People who've regretted having their children are anonymously sharing their stories in a viral thread on Reddit. And though the conversation may seem taboo, it's helping many parents and children who are navigating this heartbreaking situation feel a little bit less alone.
The conversation started when Reddit user u/SniperGlizzy posed a question to parents of the internet: "What is it like to have children you don’t want?"
Here are some of the top-voted responses:
1. "I love my kids, and I’m told I’m a pretty good dad, and sometimes I enjoy it, but most of the time it’s just draining. I understand that there are people out there who enjoy spending time with kids, just like there are people who enjoy talking to strangers — and suffice it to say, I’m just not one of them."
2. "I have custody of my brother's kids. I didn't want them. I already have one of my own. My brother's kids are not as well behaved as my children. It is very frustrating. I love them. I will protect them and take care of them. I find myself very upset by the fact that I just can't seem to love them as much as my children. It's depressing. I hate myself because I feel this way. I try so hard not to let my nieces and nephews see that I struggle with this. But kids are smart, and I know they pick up on it."
3. "I have a son I didn't want. His mother treated me terribly when we were together, and we only found out she was pregnant after we separated. Being able to finally escape an abusive relationship, only to be pulled back in with pregnancy, was devastating. That being said, my son and I have an incredible bond, and whilst my relationship with his mum never recovered, I am glad she made the decision to keep him (against my wishes)."
4. "I don’t like being a mom. I’m a single mom and they are with me always; I never get a break. One adult, three kids...I’m tired. I am counting the days until they are all moved out and gone. I constantly imagine how great my life would be without them. And then I feel like a horrible person because who thinks like that? I’m such a good mom to them too; no one would ever guess I think like that. I’m a fake."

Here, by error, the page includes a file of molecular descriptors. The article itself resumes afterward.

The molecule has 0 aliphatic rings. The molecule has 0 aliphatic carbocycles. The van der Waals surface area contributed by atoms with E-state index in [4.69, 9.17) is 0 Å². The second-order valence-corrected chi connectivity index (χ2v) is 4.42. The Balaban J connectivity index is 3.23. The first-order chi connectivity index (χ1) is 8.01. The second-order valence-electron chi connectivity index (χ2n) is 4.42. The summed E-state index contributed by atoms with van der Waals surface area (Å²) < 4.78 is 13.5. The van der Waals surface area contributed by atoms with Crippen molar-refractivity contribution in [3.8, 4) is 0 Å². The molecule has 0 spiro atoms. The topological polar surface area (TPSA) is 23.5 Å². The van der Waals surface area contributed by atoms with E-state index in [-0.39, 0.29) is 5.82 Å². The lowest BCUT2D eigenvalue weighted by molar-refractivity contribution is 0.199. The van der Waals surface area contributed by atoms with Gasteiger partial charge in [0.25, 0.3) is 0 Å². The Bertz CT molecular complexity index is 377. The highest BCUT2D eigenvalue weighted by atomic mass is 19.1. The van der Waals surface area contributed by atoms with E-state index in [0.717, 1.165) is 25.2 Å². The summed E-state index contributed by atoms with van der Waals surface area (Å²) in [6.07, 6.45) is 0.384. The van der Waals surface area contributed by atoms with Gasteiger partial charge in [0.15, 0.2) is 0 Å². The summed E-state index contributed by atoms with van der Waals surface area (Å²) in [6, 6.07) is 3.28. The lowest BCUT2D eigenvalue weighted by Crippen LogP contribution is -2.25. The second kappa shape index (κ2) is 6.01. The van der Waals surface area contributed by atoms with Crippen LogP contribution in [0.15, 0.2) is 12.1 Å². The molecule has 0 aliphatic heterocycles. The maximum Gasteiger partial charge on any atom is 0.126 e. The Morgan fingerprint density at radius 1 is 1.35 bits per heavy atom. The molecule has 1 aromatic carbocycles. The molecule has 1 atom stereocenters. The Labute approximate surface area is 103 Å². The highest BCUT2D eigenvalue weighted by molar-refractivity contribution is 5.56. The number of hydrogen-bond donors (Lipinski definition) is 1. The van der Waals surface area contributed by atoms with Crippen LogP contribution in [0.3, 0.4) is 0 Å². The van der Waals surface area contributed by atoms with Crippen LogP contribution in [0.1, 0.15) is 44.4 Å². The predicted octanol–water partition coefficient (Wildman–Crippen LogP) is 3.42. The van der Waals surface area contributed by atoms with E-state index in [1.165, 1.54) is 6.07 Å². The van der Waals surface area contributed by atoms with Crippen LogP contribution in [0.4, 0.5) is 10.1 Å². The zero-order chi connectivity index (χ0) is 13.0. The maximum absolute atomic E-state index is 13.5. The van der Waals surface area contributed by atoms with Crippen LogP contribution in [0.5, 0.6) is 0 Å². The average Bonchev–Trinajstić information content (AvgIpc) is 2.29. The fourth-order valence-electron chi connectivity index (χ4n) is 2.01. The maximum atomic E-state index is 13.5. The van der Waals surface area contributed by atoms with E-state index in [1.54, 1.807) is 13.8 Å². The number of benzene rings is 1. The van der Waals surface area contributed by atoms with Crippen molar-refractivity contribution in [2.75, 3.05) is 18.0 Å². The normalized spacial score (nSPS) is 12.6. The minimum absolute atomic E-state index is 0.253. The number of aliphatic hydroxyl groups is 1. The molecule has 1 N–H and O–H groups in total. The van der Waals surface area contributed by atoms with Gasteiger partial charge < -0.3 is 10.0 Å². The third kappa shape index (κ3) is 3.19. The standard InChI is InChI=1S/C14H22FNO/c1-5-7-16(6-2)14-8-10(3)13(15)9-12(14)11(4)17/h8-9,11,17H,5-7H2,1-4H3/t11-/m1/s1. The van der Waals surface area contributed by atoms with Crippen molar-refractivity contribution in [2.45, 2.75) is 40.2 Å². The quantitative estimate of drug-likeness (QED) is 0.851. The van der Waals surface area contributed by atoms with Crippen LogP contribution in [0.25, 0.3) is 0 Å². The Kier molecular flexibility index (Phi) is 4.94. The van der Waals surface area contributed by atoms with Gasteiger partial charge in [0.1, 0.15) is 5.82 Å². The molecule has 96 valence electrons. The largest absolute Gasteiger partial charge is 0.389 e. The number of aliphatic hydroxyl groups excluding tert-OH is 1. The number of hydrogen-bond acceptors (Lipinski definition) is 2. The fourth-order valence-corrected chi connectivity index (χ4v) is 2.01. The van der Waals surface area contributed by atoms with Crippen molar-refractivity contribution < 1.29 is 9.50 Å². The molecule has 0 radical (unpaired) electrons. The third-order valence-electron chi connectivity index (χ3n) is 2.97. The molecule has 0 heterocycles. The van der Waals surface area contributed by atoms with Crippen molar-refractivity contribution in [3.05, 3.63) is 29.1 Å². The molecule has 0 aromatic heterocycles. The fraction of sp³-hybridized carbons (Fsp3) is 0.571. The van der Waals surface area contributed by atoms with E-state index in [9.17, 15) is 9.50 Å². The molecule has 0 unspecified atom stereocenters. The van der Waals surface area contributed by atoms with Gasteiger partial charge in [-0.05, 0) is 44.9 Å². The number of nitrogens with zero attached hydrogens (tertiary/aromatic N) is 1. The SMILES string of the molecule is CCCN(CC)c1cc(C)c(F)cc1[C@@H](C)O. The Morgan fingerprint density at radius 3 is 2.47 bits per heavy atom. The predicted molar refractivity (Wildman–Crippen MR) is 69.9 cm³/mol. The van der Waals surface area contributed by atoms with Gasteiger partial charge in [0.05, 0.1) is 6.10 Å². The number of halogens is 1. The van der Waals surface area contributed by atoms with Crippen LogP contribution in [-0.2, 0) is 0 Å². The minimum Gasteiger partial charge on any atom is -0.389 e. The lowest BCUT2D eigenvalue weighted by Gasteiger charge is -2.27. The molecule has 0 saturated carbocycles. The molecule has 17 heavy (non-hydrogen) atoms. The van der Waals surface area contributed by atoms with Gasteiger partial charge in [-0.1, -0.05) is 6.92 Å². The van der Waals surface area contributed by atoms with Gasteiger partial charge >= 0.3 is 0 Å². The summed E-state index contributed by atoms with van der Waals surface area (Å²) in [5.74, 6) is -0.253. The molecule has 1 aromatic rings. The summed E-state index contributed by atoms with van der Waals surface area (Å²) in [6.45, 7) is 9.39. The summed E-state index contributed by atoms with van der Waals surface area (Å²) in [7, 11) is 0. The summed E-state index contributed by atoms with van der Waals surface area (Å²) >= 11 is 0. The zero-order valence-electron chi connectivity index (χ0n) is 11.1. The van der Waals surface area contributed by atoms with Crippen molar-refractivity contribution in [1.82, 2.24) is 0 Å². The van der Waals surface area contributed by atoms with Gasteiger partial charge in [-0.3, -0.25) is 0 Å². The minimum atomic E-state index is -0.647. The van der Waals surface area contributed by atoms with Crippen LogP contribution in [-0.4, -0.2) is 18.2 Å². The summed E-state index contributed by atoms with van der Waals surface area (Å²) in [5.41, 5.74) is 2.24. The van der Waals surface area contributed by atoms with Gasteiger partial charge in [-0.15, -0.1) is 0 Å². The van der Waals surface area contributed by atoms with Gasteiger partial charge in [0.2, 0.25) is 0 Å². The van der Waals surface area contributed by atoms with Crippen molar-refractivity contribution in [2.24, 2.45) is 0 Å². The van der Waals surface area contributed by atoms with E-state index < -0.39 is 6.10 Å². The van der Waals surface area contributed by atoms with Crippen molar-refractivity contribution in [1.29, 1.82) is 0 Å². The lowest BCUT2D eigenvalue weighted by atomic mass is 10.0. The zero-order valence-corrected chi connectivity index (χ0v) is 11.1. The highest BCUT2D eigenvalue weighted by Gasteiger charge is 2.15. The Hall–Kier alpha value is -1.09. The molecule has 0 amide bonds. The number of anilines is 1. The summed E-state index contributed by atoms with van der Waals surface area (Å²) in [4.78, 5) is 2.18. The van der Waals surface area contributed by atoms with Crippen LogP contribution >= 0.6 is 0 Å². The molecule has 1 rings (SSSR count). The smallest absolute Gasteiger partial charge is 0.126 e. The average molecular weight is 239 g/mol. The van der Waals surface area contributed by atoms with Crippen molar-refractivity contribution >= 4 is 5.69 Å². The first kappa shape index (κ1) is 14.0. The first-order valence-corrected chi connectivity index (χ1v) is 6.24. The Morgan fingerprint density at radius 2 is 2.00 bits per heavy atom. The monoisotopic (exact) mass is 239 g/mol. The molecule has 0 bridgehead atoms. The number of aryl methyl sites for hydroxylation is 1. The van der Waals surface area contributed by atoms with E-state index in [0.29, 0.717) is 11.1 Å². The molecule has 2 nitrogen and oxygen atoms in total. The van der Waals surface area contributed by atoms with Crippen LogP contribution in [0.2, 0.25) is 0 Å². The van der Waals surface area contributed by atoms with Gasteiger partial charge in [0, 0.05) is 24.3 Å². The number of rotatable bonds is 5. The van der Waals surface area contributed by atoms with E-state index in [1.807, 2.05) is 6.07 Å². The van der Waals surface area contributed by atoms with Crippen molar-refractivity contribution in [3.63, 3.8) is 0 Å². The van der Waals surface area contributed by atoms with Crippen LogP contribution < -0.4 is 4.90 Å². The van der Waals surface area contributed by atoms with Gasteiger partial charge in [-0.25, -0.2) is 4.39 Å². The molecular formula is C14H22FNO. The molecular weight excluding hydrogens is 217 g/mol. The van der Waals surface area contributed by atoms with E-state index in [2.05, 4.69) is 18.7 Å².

5. "I love my kids. I would die for them. But after having them, I realized I don’t want to have any kids. I can’t seem to enjoy them. I’m too serious with them. I think it’s because I have to make sure they grow up to be good people. I’m responsible for them. I wish I could enjoy them, but I have a hard time getting out of my seriousness."
6. "I don't feel like a mom, I feel like a caregiver. I get little joy in taking care of my daughter, and I am constantly worn down. I'm exhausted. This pandemic has destroyed what little sanity I had left, as I can't even get a small break because there's no school."
7. "It set the tone for the rest of my life, one of those 'hindsight is 20/20' things. I honestly believe that if I'd never had a kid, particularly when I was as young and alone as I was in a very socially backward area, I'd have made a lot more of myself. Both of our lives could have been a lot better had I either waited to have her or let another couple adopt her, as I wanted, but I was forced out of the choice."
8. "I have three. I really thought I wanted kids because that’s what I thought I was supposed to do: be a wife and have kids. I love them, and I want the best for them. But I don’t have the same connection to them that other moms seem to have. I don’t miss them when I have to go on a long trip. I just feel relief. Having them home because of the pandemic has been really hard for me. I have a lot of guilt about it. Even though I’m surrounded by family, it feels pretty damn lonely. I don’t feel like I belong in my own life."
9. "It's like having some guests at your house that never, never get around to leaving for years, but you must take care of them to avoid getting into trouble and judged by others."
10. "I've honestly thought about this question before. My son (14 months) was planned, and he is incredible, absolutely a light in our lives. On the other hand, I was super ill the entire pregnancy, depressed and struggling up until a few months ago. Now, this was made worse by two moves (military) and COVID, of course, but I never, ever want to do this again."
11. "My husband and I have been raising my niece for three and a half years. My niece is almost 16 now. I'm 29 and I feel like I gave up my fun and carefree years to raise my sister's kids. I've always dreamed of having my own children, and now that I'm struggling to conceive, I can't help but feel resentful that I'm raising one of my junkie sister's six healthy children. Overall, my niece is a good kid. I love her and I want her to do well in life, but she doesn't feel like she's our kid, and she doesn't think of us when she thinks about who her parents are."
12. "My ex-husband was emotionally abusive and, if I’m being completely honest with myself, forced me into getting pregnant three months after I went into labor and lost our daughter at 20 weeks. I wasn’t ready, and I hadn’t really had a chance to grieve. Our son was 13 weeks early, spent two months in the NICU, and cost over $1 million in his first year. Now my son is almost 7, his 'father' hasn’t been in the picture for years, and until recently, I was doing it all on my own."